It goes to my whole "log off/log out/don't always be ON" argument.

And I suspect that the people that have these things are also huge Twits. I'm sorry, but Twitter is yet another way to be less productive and more annoying. Doug's done a long post about Twitiquette, so 'nuf said.


Primus inter pares

I've been pondering the ways in which all good relationships are alike and the ways in which they differ. It seems to me that the three essential qualities are: kindness, honesty and loyalty. The best relationships, be they professional, personal or impersonal, combine these in some way that benefits both parties.

Yesterday I mentioned this to a friend (along with my "I'm decluttering all the bad relationships" project). Her response? "yeah, you know, you're right." She then went on to muse that kindness is undervalued in daily life and in our relationships.

She's right. Of those three essentials, kindness is perhaps paramount (possibly because through kindness, the other two follow?). Kindness can be those Little Things, or it can be that Huge Kind Act that blows you away. Which ever it is, it does make relationships work better.

I've been thinking about this since our breakfast chat, and I've been thinking about the ways in which I have been more - or less - kind to the people in my life. I suspect this musing will stay with me tomorrow during Meeting, and over the next few months as I work on ways to be kinder, in small and large ways, to those around me.


Sign in Home Depot:

Annuals not included in our one-year plant guarantee


D'ya think anyone else will notice?

Just like the report on the 2000 recount in Florida (made possible via the Freedom of Information Act), this year's New Hampshire recount is sure to make headlines everyone. Not.

Dontcha just love politics?


Ethical Dilemma

A few weeks ago I attended Montreal Meeting. One of the messages was from a man whose brother had died several years ago, and this man had helped raise his nephew. The nephew was now in Stockholm and was about to marry - he wanted his uncle there. Sounds easy, right? Well, this man had read an op-ed about how we have our ethical obligations wrong: rather than feeling obligations to our fellow humans, we needed to have more of an obligation to the earth.

In other words, we don't need to attend funerals, weddings, reunions, etc., we need to be better stewards of the earth and lessen our "carbon footprint" and damage to our environment.

A part of me has been silently fuming about this since. Now, I don't deny that there is more that we can do to take care of the environment, and that too many of us take natural resources for granted. But... is his not going to the wedding, an event that means a lot to his nephew, in essence saying that his obligation to the earth is greater than his obligation to his family really the message he wants to send? The airline that flies from Canada to Sweden is not going to cancel its flights because one man decides to stay home. I say "go", because we have an equal obligation to both - buy carbon credits (which are, I think, a scam) if that will assuage your conscience. But go.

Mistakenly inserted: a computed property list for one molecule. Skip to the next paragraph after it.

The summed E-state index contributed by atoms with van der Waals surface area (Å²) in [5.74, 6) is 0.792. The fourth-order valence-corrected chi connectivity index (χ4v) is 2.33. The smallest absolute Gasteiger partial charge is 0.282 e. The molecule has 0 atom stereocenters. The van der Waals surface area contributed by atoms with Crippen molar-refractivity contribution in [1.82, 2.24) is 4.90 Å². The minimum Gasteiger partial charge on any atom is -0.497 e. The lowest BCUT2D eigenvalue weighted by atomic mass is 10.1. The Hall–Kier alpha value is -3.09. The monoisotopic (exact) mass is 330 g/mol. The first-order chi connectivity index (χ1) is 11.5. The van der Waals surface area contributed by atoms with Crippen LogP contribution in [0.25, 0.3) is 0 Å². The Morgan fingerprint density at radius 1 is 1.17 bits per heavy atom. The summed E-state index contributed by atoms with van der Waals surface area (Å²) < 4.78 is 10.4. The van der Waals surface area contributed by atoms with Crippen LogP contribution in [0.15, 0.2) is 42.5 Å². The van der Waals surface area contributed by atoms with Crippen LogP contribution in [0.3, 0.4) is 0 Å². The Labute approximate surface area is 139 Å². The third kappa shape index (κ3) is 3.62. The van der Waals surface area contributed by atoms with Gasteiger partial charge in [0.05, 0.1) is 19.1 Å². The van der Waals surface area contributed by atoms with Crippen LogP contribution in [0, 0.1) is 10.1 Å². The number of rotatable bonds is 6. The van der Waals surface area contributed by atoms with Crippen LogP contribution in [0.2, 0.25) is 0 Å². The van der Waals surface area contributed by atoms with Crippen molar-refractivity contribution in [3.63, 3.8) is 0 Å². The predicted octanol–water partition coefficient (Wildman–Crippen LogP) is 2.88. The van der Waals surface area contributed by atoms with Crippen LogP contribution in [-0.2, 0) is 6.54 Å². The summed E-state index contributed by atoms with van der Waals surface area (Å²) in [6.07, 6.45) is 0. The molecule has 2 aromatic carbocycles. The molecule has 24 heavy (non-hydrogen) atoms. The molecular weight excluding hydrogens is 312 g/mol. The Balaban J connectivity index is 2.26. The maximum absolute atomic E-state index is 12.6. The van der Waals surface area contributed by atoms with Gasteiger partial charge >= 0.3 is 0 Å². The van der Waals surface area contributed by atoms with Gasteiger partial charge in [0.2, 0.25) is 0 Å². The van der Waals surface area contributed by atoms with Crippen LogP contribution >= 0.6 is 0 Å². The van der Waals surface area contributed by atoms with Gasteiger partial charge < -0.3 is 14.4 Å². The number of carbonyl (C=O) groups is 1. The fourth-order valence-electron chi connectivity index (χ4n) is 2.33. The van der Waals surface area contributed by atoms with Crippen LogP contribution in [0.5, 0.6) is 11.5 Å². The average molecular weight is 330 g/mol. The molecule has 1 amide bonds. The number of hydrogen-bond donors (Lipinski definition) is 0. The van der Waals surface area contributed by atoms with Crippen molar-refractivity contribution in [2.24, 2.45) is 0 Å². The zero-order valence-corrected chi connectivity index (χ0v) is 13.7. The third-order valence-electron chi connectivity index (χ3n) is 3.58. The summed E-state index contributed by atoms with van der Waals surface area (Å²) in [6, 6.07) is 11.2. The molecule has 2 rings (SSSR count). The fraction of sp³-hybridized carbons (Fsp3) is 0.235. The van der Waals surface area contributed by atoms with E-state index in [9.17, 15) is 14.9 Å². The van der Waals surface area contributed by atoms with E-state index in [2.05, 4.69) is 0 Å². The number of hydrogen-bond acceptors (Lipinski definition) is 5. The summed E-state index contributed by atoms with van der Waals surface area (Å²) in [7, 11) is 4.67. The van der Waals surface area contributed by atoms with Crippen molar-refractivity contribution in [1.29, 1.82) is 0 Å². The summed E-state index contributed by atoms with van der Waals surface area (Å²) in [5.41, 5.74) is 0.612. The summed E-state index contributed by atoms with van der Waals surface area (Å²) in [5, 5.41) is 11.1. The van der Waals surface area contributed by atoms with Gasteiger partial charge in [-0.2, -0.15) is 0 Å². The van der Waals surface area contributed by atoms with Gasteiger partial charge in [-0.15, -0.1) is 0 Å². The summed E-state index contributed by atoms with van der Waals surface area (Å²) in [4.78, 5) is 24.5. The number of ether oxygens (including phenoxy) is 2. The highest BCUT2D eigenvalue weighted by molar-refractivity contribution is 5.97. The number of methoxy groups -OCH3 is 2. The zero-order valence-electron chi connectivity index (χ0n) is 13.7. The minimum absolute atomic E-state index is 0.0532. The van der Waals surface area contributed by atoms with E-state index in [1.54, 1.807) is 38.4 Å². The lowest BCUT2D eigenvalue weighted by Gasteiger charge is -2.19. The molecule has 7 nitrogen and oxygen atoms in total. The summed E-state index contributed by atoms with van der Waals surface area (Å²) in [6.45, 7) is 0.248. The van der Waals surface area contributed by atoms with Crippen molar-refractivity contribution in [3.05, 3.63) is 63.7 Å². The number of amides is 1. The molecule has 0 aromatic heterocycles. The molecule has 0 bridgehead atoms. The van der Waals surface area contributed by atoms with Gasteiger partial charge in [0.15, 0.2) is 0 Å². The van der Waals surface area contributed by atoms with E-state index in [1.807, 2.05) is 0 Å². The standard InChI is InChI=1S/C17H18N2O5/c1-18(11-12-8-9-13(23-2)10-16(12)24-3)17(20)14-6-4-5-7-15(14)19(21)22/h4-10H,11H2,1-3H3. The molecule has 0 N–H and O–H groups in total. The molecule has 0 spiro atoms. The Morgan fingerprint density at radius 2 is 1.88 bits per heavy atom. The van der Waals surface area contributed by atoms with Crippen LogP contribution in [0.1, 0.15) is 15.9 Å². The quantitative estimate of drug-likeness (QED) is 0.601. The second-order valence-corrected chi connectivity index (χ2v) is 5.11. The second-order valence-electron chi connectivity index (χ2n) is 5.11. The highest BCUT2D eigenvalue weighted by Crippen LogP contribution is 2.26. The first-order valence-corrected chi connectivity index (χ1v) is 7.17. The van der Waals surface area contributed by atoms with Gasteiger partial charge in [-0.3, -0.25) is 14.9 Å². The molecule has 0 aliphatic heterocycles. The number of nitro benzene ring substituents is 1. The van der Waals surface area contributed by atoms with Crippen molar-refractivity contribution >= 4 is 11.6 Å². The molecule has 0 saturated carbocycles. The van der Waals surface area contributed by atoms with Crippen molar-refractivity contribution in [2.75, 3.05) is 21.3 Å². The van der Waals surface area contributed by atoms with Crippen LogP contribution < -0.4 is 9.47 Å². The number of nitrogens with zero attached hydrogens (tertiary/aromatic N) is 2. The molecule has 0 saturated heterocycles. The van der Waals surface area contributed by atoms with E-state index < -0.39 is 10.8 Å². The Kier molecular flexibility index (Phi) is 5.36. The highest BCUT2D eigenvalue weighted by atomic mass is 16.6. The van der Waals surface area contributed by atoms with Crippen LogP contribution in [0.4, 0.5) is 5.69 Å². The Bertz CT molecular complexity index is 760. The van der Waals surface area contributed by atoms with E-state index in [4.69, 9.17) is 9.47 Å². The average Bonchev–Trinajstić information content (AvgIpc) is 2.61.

There are trade-offs we can, and should, make. Driving slower, for example. Better mileage, use less gas. Recycling. Not buying bottled water. Buying, and using, cloth grocery bags. Shopping less. ALA should change its rules to allow for far more virtual participation, so that not every one on a committee needs to attend two conferences a year - much of the work I do in committees can easily be done on-line, asynchronously. The UN has raised the temperature in its building to 77; more businesses, more houses can do the same.

But sometimes our obligation is to family and to others. Last weekend I traveled to Boston for a meeting of a foundation that my family runs. Now, this isn't one of the great, well-known, well-endowed charitable foundations. As a matter of fact, it's pretty small and it's closing down in a couple of years. But to many of the small charities it helps fund (like this one), the work we do is huge. I'm sure the Trustees could conduct business via conference call, with interested family members dialing in to kibitz as well. Would that be as effective? Would advocacy for new causes (triple negative breast cancer research, for example) happen? Probably not. So I feel comfortable balancing the ethical obligations to earth and humans when I attend the quarterly meetings.

Yes, we do need to do more to care for the earth. But neglecting our family, our fellow humans, in order to do so? Not sure I can do that. Can you?


Next up, the better mousetrap